Dr. Tagawa on Tumor Targeting With Radionuclides in Prostate Cancer


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Scott T. Tagawa, MD, MS, FACP, discusses tumor targeting with radionuclides in prostate cancer.

Scott T. Tagawa, MD, MS, FACP, professor of medicine and urology, Weill Cornell Medical College, attending physician, NewYork-Presbyterian Hospital, medical director, Genitourinary Oncology Research Program, Weill Cornell Medicine, discusses tumor targeting with radionuclides in prostate cancer.

Radium-223 dichloride (Xofigo) was approved by the FDA in 2013 for the treatment of men with symptomatic metastatic castration-resistant prostate cancer that has spread to the bones but not to other organs. The agent became the first alpha particle approved for any type of cancer, says Tagawa.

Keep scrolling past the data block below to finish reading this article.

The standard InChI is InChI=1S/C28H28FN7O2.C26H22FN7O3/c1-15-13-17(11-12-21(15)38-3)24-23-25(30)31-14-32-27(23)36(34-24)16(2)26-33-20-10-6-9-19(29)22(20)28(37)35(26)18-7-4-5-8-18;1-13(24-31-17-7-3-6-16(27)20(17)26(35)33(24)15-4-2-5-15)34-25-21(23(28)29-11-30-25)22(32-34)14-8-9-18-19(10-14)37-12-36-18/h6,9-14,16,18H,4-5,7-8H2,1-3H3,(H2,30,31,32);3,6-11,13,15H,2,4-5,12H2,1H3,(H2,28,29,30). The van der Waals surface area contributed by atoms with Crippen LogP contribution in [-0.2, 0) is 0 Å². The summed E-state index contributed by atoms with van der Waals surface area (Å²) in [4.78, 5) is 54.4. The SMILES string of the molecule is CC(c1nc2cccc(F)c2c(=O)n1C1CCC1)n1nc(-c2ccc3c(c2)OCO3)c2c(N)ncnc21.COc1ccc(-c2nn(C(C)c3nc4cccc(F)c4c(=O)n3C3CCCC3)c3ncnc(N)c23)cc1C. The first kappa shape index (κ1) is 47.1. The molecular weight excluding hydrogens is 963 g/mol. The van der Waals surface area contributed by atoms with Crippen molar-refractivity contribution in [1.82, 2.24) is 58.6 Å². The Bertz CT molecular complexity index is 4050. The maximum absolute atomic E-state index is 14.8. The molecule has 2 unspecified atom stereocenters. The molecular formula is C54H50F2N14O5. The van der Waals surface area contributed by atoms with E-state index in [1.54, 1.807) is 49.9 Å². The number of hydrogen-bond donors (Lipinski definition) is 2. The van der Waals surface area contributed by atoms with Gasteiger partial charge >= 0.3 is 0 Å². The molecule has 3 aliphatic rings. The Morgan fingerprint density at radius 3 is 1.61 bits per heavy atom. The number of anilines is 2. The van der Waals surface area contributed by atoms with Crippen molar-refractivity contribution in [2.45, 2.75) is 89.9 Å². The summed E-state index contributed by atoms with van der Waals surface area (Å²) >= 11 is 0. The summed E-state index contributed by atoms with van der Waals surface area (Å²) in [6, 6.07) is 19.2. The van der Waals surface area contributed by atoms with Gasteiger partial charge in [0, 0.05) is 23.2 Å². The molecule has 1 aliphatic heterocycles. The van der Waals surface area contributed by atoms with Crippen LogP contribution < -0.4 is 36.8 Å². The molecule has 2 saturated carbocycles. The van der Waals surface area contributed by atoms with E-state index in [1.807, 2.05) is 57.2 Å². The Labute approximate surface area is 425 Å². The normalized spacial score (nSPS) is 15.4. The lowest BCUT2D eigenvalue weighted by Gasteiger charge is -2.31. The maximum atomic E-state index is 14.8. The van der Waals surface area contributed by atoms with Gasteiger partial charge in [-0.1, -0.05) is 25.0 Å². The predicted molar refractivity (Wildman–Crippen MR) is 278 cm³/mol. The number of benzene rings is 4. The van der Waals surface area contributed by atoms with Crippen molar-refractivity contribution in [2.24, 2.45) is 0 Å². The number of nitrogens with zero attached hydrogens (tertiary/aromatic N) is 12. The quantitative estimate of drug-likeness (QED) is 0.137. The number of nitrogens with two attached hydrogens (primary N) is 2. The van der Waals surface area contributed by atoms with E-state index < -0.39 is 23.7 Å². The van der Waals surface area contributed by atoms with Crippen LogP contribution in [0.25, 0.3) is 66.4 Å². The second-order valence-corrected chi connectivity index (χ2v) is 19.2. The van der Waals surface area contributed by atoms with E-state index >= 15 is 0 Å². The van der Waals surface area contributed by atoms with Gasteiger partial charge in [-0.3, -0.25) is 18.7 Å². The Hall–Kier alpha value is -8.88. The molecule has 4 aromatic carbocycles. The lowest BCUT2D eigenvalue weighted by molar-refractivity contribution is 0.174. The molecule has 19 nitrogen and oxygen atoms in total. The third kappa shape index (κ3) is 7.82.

Bone metastasis is a frequent complication of prostate cancer, Tagawa explains. As such, radium-223, which targets the bone rather than the tumor, is a reasonable treatment option for this patient population, says Tagawa.

However, tumor targeting with radionuclides offers an alternative strategy, says Tagawa. For example, prostate-specific membrane antigen (PSMA) is expressed on the cell surface of most prostate cancer cells, as well as the luminal surfaces of other organs, such as the salivary glands, renal tubules, small intestine, and some imaging-relevant ganglia, Tagawa explains. PSMA targeting is relevant for diagnostic, as well as therapeutic purposes in prostate cancer, concludes Tagawa.

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